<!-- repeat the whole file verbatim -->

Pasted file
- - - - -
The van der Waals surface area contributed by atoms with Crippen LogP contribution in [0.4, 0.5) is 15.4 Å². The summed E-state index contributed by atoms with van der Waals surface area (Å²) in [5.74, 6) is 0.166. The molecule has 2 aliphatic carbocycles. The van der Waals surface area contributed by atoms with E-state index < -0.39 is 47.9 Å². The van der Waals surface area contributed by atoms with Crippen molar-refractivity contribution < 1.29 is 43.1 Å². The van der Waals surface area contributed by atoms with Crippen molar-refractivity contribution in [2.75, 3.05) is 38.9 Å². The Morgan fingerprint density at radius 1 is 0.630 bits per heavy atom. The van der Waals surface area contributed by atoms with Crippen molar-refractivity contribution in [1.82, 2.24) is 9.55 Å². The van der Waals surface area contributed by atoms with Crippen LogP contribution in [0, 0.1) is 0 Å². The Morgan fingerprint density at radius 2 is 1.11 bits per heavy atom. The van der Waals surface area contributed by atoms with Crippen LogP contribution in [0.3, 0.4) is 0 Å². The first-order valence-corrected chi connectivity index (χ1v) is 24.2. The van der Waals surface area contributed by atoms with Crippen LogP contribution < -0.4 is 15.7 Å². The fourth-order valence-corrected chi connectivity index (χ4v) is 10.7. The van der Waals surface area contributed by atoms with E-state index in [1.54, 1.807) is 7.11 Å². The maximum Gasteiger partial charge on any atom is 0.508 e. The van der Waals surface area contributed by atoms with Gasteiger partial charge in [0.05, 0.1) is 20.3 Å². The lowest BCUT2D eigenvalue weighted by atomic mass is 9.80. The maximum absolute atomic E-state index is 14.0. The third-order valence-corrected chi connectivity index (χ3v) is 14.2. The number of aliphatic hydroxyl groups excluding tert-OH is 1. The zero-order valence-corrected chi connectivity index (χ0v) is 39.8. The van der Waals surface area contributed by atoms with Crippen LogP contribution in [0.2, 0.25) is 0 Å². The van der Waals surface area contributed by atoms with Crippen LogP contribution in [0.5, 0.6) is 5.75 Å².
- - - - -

The van der Waals surface area contributed by atoms with Crippen LogP contribution in [0.4, 0.5) is 15.4 Å². The summed E-state index contributed by atoms with van der Waals surface area (Å²) in [5.74, 6) is 0.166. The molecule has 2 aliphatic carbocycles. The van der Waals surface area contributed by atoms with E-state index < -0.39 is 47.9 Å². The van der Waals surface area contributed by atoms with Crippen molar-refractivity contribution < 1.29 is 43.1 Å². The van der Waals surface area contributed by atoms with Crippen molar-refractivity contribution in [2.75, 3.05) is 38.9 Å². The Morgan fingerprint density at radius 1 is 0.630 bits per heavy atom. The van der Waals surface area contributed by atoms with Crippen molar-refractivity contribution in [1.82, 2.24) is 9.55 Å². The van der Waals surface area contributed by atoms with Crippen LogP contribution in [0, 0.1) is 0 Å². The Morgan fingerprint density at radius 2 is 1.11 bits per heavy atom. The van der Waals surface area contributed by atoms with Crippen LogP contribution in [0.3, 0.4) is 0 Å². The first-order valence-corrected chi connectivity index (χ1v) is 24.2. The van der Waals surface area contributed by atoms with Crippen LogP contribution < -0.4 is 15.7 Å². The fourth-order valence-corrected chi connectivity index (χ4v) is 10.7. The van der Waals surface area contributed by atoms with E-state index in [1.54, 1.807) is 7.11 Å². The maximum Gasteiger partial charge on any atom is 0.508 e. The van der Waals surface area contributed by atoms with Gasteiger partial charge in [0.05, 0.1) is 20.3 Å². The lowest BCUT2D eigenvalue weighted by atomic mass is 9.80. The maximum absolute atomic E-state index is 14.0. The third-order valence-corrected chi connectivity index (χ3v) is 14.2. The number of aliphatic hydroxyl groups excluding tert-OH is 1. The zero-order valence-corrected chi connectivity index (χ0v) is 39.8. The van der Waals surface area contributed by atoms with Crippen LogP contribution in [0.2, 0.25) is 0 Å². The van der Waals surface area contributed by atoms with Crippen LogP contribution in [0.5, 0.6) is 5.75 Å².